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Negotiating Family Obligations and Educational Goals Among College-Enrolled Youth on Jeju Island, Korea


  • The author acknowledges, with gratitude, the contributions of Mihyun Ahn, Chuansheng Chen, Regina Hong, and Young Suk Kim for their advice and support throughout the development of this manuscript; and to the faculty and students on Jeju Island who helped to make this study possible.

Requests for reprints should be sent to Esther S. Chang, Soka University of America, 1 University Drive, Aliso Viejo, CA 92677. E-mail:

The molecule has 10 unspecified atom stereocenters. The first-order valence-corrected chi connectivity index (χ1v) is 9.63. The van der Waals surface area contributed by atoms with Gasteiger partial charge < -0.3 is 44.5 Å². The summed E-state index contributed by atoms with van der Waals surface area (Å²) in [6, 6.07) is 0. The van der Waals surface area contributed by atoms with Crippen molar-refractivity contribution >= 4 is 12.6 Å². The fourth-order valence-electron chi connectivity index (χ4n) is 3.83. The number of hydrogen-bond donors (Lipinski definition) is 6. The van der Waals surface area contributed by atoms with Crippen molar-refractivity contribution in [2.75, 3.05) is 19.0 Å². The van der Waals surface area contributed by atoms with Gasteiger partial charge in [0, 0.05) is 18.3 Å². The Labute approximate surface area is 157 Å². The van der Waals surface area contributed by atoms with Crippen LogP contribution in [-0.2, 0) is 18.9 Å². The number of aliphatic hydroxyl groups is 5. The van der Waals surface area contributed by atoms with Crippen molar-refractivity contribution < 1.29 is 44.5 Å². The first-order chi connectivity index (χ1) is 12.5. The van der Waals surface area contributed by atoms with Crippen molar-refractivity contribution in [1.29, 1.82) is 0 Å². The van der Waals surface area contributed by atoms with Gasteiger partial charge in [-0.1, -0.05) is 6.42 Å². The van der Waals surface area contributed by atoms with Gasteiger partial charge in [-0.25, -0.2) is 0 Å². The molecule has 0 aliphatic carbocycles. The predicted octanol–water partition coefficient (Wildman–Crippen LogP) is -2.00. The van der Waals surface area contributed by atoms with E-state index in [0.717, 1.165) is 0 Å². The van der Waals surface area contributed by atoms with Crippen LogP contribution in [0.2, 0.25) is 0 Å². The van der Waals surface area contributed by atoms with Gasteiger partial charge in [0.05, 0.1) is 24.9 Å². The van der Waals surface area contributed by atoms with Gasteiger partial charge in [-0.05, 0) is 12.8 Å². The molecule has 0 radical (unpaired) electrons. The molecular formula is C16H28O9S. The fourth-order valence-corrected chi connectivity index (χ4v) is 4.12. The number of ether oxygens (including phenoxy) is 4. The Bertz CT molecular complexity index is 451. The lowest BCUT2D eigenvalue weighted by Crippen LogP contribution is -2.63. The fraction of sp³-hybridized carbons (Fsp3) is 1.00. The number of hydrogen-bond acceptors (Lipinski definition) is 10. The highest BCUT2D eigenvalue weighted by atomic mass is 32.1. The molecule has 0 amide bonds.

This survey study examined the role of parents in the educational goals of 265 college-enrolled youth (19–27 years; = 22 years; 64% female students) on Jeju Island, Korea. A model of shared agency was applied to identify the processes through which associations between family assistance and adjustment can be explained. Four factors of parental educational involvement were found: coactivity (consisting of autonomy support and collaboration), accommodation, noninvolvement, and directing. Results indicated that family assistance was positively related to adjustment and only coactivity was positively correlated to both family assistance and adjustment. Mediation analyses also indicated that youth's provision of family assistance was associated with lower levels of depression and higher satisfaction with life and educational progress through coactivity.